I don't want to get into a purist semantic debate about what is a "libertarian". A 100% pure dogmatic libertarian couldn't possibly vote for either party. You are dealing with ranges of libertarianism, and where in the range the libertarian puts his emphasis.

Posted by: shargash | Oct 14, 2006 12:56:36 PM


You're absolutely right about real hard-core libertarians, but as you've said, there are incredibly few of them -- your poker buddies from Cato aren't a voting bloc. My point, ill-expressed as it was, was that there are a whole lot of voters out there who identify with libertarianism, despite the fact that they really don't support the libertarian economic program. But the 'libertarian-ish' framework means that they associate a vaguely defined lower-taxes-less-government idea which they don't necessarily think about in detail with the principle of individual liberty. They think they're voting for Republicans because (undefined) 'smaller government' is going to make them 'freer'.

These voters really aren't libertarians. Most of them think Social Security is a pretty good idea. I've talked to a Republican who describes himself as a 'libertarian Republican' who's in favor of universal single payer health insurance. So we aren't talking about the Cato Institute here. But the word 'libertarian' means, to them, 'the economic policies that have individual freedom as their goal', and that's powerfully attractive. All I'm saying is that by using the word 'libertarian' as loosely as many Republican voters use it now (that is, pretty darn loosely), I think we can communicate that we are equally concerned with individual liberties in all areas of life (UHC means the liberty to start your own business without fear of being uninsured. That sort of thing.)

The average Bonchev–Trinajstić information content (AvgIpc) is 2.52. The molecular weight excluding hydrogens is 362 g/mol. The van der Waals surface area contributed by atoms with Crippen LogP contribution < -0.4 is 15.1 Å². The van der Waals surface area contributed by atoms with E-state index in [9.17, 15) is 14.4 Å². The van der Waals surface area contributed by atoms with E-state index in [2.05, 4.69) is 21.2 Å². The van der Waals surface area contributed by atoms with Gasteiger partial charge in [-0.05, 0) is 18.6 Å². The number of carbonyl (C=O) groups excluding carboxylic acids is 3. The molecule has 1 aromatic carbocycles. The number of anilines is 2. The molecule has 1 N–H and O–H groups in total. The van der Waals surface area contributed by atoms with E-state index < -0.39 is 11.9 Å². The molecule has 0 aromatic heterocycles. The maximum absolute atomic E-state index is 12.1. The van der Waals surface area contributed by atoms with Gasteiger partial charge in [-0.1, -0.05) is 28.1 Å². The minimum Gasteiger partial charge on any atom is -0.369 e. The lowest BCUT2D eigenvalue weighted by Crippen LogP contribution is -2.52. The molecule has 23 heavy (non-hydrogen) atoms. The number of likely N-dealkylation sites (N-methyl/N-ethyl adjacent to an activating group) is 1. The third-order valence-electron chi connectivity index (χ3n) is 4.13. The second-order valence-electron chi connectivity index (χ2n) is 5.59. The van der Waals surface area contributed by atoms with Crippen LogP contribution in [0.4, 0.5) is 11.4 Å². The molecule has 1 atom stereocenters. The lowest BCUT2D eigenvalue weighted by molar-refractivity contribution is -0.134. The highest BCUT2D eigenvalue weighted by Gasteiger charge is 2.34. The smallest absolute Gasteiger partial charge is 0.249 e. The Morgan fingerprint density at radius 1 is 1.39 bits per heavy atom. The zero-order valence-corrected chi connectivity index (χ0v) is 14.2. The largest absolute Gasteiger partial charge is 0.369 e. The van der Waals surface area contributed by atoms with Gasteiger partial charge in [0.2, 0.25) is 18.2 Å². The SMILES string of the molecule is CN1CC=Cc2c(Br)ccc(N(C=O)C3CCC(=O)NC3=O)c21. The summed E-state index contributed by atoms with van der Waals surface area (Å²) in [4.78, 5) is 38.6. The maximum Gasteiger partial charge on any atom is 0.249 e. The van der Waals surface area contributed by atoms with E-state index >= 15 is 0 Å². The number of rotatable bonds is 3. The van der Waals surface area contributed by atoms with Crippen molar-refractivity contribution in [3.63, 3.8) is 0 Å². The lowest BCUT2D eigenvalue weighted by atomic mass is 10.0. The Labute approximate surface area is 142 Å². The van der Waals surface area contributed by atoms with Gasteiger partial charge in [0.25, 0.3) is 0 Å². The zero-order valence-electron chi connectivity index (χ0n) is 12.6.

We're not disagreeing much about the substance -- I just think that a voter who calls himself a libertarian probably doesn't have much affiliation with genuine libertarian policies, and that by using the words that already appeal to him, we've got a shot of reaching him.

Posted by: LizardBreath | Oct 14, 2006 2:14:07 PM

New Deal, Raw Deal, whatever your opinions are about these social programs that exist, I admire the bulk of Washington libertarian (assholistic - that's a good one) ideas that these things should be ONLY for the poor, not for the rich and the able.

Furthermore, if you think these social programs should be installed regardless of cost and waste, yet you freak out at the slightest corporate abuse, than you have lost your compass.